Health Tip: Try to avoid a product that adds sugar when there is the same type of product available that doesn't.
Thursday, April 20, 2006
Well, the word is in . . . our ultrasound / cervical dilation / blood draw is scheduled for Monday at 1:00. If everything looks great, we will start the Gonal fertility drug on Friday of next week. Tomorrow morning is my last day on the pill. From there it will be touch and go as they monitor my ovaries to see when they are ready for surgery. We are almost there.
I have received some poems from some friends in the recent weeks that have been a comfort to me and have been compiling them. Here they are (along with a quick note as to who sent them).
Simple Things by Tony Vincent (given to me by hubby JB)
deep in the quiet of my soul—the truth i know
tested by sorrow, pain and tears—through bitter years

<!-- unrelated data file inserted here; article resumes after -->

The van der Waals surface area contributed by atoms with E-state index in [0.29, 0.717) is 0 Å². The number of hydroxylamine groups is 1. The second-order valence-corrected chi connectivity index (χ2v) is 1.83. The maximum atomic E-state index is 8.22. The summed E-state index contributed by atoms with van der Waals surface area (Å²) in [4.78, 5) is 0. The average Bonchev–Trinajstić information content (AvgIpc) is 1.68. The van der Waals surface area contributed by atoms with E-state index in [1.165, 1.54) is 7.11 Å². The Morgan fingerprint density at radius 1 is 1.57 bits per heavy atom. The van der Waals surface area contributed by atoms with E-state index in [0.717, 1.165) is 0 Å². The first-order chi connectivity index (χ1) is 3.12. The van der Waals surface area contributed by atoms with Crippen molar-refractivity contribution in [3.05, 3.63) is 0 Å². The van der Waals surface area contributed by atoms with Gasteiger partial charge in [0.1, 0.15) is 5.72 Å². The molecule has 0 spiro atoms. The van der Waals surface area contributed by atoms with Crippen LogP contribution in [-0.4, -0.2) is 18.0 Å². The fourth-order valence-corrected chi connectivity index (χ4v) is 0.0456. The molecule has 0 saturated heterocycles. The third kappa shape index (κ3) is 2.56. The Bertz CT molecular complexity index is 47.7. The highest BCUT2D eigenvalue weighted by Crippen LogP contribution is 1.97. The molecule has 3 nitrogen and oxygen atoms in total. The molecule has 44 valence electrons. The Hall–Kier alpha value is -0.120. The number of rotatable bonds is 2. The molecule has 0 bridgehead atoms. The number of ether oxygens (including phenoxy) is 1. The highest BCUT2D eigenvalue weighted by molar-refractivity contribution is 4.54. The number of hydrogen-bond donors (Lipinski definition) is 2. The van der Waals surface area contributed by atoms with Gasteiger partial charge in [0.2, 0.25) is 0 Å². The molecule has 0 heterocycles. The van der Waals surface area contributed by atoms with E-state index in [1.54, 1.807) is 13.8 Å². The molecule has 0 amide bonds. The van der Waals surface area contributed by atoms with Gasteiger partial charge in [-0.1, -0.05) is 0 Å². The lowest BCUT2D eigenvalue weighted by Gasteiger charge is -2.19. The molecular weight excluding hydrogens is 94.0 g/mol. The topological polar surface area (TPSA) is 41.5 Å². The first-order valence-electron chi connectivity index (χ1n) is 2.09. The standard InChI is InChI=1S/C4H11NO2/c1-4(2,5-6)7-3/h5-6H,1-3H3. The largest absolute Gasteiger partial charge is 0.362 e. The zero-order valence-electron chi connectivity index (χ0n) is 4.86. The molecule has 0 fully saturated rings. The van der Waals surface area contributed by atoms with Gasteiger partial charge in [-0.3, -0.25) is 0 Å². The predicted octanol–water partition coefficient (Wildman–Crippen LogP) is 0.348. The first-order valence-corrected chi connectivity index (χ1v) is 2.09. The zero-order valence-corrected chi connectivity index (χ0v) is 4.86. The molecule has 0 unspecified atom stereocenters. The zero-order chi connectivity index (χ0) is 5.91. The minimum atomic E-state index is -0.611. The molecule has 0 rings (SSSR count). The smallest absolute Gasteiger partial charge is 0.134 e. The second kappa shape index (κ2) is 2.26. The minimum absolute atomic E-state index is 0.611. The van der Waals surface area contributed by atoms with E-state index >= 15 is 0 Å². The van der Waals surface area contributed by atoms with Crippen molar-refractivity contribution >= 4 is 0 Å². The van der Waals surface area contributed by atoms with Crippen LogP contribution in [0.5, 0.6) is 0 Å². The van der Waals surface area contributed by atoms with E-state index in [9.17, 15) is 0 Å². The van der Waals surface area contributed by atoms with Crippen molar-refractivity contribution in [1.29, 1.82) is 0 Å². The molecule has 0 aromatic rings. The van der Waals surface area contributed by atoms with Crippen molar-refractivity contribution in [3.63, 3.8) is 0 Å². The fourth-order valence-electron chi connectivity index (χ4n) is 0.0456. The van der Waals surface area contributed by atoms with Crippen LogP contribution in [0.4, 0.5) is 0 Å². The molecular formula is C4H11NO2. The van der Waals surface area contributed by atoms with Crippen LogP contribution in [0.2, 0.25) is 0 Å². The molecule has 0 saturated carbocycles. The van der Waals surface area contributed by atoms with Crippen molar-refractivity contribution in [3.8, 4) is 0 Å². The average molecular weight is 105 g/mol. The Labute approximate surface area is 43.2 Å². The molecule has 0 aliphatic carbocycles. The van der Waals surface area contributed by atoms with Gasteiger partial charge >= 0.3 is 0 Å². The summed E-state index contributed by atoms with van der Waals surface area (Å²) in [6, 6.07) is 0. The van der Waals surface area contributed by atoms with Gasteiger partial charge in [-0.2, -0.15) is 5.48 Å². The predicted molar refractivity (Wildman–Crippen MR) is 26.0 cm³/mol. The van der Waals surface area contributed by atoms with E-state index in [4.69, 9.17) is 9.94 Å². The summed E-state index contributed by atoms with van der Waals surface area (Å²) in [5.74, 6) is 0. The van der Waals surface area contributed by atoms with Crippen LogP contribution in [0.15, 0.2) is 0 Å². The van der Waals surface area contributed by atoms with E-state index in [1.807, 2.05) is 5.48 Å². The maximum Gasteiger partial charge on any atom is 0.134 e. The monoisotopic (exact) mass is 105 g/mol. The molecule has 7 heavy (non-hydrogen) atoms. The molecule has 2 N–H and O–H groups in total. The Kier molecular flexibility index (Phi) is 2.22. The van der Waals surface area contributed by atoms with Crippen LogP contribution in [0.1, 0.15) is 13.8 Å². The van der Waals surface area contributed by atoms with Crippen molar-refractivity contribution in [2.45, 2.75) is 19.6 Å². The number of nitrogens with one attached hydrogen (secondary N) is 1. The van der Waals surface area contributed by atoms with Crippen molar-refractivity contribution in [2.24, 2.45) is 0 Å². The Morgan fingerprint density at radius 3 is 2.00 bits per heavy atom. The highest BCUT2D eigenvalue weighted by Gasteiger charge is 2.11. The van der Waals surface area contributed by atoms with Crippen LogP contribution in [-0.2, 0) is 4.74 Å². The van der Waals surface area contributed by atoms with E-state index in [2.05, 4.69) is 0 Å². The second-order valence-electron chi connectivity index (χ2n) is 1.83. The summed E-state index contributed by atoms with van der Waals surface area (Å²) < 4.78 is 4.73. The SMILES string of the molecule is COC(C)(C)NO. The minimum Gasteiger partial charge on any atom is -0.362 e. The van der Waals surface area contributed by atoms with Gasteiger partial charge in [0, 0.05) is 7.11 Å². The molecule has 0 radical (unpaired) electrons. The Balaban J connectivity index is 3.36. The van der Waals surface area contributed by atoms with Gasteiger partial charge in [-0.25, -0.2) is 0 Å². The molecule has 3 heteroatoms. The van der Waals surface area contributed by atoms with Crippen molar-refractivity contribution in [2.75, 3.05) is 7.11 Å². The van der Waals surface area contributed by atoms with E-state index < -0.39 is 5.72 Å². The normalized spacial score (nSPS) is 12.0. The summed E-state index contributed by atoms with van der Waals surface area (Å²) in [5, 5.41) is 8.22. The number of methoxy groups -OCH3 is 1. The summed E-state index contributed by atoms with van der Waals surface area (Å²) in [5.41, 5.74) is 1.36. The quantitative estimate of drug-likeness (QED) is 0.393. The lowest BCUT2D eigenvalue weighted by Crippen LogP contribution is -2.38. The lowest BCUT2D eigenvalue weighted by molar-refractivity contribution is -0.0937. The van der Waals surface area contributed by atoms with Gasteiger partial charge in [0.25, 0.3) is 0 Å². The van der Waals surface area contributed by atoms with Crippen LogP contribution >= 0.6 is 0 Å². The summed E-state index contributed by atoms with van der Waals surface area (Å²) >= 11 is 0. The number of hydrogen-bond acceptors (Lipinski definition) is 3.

waiting for answers to my prayers—you were there
the days and nights you brought me through
shaped my faith in you
its’ the simple things—i hold on to
it’s the simple things—i find in you
it’s to you i sing and to you i cling
it’s the simple things it’s the simple things—that make me see
it’s the simple things—that set me free
as i learn to wait you renew my faith
through the simple things—knowing you’re my lord
finding your promises of hope—the words you spoke
friends beside me on this road—to share the load
pouring my heart out unto you—and listening too
resting in your perfect love—i can’t get enough
these things that i could never live without
the means of grace to guide my heart
when i’m lost in this world of doubt
you bring me home
* * * * * *